Sexual Harassment in University
Sexual Harassment in University
  • Park Hui-jeong
  • 승인 2018.07.13 17:02
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Korea is embroiled with appalling revelations by women who have been sexually abused by men. This is the ‘Me Too movement.’ This movement started with a public prosecutor Seo Ji-hyun’s disclosure of sexual harassment from Ahn Tae-geun who was a senior Justice Ministry official at the time. Her disclosure has brought to light even more sexual misbehaviors that have happened in our country. Prosecutor Seo Ji-hyun’s courageous coming out is encouraging many other sexual victims to divulge sexual harassment, particularly in the cultural and academic fields. This shows that the movement is now spreading at a much wider scale in our society.

The movements of ‘Me Too’ and ‘With You’ are sweeping across the country. Universities are no exception. That means students will not tolerate sexual misconduct in silence anymore. Undergraduates, graduate students, and professors can all commit sexual crimes. However, universities almost always keep silent about the sexual crimes that happen on campus, for they are in a closed culture that does not want such problems revealed outside the boundary of schools. The ‘Me Too’ movement focuses on anonymous or poorly documented accusations of sexual harassment. However, it is because we have no sophisticated system for reporting and prosecuting such crimes that is crucial to aid in preventing sexual violence and protecting the victims.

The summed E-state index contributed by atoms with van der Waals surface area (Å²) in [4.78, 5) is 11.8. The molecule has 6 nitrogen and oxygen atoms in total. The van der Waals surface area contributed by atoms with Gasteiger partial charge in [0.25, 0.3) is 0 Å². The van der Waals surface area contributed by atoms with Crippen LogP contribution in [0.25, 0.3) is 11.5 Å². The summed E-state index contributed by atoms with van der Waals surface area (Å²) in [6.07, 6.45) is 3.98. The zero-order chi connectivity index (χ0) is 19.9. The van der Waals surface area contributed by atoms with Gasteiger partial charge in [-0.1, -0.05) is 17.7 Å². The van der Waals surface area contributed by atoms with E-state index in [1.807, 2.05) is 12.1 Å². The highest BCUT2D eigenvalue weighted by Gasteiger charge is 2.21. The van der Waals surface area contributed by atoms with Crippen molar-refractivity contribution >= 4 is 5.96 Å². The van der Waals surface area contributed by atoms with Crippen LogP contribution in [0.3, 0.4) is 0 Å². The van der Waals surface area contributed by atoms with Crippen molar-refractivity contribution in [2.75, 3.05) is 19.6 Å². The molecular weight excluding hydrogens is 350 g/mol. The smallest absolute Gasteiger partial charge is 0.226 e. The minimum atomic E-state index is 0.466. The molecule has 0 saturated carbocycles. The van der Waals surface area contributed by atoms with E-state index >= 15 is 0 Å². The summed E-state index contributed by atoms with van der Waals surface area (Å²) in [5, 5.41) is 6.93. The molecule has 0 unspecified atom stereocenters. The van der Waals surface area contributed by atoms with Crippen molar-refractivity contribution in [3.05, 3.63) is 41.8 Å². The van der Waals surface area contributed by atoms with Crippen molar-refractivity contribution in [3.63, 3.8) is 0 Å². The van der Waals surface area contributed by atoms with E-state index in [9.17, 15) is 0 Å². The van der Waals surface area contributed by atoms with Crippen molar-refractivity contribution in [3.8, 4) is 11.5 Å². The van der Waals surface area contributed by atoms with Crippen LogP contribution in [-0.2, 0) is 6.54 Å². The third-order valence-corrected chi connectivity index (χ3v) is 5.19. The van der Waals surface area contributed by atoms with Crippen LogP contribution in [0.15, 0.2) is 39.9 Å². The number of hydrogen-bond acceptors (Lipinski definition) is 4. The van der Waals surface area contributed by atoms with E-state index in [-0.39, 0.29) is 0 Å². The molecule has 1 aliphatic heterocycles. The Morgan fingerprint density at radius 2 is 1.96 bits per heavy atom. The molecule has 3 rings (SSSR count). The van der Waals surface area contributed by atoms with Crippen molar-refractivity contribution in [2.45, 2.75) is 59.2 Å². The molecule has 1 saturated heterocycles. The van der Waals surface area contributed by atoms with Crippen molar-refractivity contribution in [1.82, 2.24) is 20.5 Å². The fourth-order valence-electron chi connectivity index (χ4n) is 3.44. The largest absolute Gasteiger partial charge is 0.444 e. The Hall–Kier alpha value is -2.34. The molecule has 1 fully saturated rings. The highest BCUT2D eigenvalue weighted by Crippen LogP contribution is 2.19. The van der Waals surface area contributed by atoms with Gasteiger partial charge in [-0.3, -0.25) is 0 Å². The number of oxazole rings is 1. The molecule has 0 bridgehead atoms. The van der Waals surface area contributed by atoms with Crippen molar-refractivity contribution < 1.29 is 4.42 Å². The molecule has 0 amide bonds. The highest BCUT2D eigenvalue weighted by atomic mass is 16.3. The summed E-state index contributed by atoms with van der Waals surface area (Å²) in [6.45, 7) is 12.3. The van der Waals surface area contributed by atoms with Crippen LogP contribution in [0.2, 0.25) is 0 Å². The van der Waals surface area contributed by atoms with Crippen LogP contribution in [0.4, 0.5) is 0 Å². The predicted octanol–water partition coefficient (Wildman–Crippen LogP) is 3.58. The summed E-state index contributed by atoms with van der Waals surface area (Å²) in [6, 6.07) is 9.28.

Since the 2000s, human rights centers and gender equality centers have been functioning in universities. However, there are three big problems that prevent the counseling centers from playing a proper role. First, regardless of the establishment of a dedicated agency, general counselors in schools are usually not trained enough to deal with sexual crimes. In many cases, counseling researchers, who also serve as psychological examiners and career counselors at a student counseling center, should take charge of handling sexual crimes. Second, we have little accessibility to the center. Universities should make a website and online counselling system. At the present state, there is no guidance for agent information on the homepage. Third, the qualification of counselors should be enhanced. Professional counseling requires long-term training or a qualification of a master’s degree or higher one. However, at our university, 52 of the counselors were contractors. The university’s average working period spans only 4.6 years. Because of such problems, sexual victims are suffering from the poor, unsystematic support.

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